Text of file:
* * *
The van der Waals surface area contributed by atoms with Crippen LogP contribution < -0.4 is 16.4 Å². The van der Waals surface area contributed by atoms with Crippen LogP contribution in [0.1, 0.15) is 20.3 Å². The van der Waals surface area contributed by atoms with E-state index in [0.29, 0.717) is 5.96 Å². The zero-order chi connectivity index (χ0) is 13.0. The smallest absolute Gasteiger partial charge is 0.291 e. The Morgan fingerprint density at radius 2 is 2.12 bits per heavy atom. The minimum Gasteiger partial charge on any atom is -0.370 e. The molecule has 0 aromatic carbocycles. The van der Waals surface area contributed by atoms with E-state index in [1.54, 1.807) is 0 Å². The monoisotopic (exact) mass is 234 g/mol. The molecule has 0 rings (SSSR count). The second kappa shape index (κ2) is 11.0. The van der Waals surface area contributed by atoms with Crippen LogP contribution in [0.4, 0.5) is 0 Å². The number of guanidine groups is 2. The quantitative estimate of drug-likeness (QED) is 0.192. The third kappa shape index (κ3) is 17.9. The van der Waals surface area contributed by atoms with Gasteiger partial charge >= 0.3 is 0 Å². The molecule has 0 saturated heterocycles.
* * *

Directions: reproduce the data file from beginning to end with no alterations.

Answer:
The van der Waals surface area contributed by atoms with Crippen LogP contribution < -0.4 is 16.4 Å². The van der Waals surface area contributed by atoms with Crippen LogP contribution in [0.1, 0.15) is 20.3 Å². The van der Waals surface area contributed by atoms with E-state index in [0.29, 0.717) is 5.96 Å². The zero-order chi connectivity index (χ0) is 13.0. The smallest absolute Gasteiger partial charge is 0.291 e. The Morgan fingerprint density at radius 2 is 2.12 bits per heavy atom. The minimum Gasteiger partial charge on any atom is -0.370 e. The molecule has 0 aromatic carbocycles. The van der Waals surface area contributed by atoms with E-state index in [1.54, 1.807) is 0 Å². The monoisotopic (exact) mass is 234 g/mol. The molecule has 0 rings (SSSR count). The second kappa shape index (κ2) is 11.0. The van der Waals surface area contributed by atoms with Crippen LogP contribution in [0.4, 0.5) is 0 Å². The number of guanidine groups is 2. The quantitative estimate of drug-likeness (QED) is 0.192. The third kappa shape index (κ3) is 17.9. The van der Waals surface area contributed by atoms with Gasteiger partial charge >= 0.3 is 0 Å². The molecule has 0 saturated heterocycles.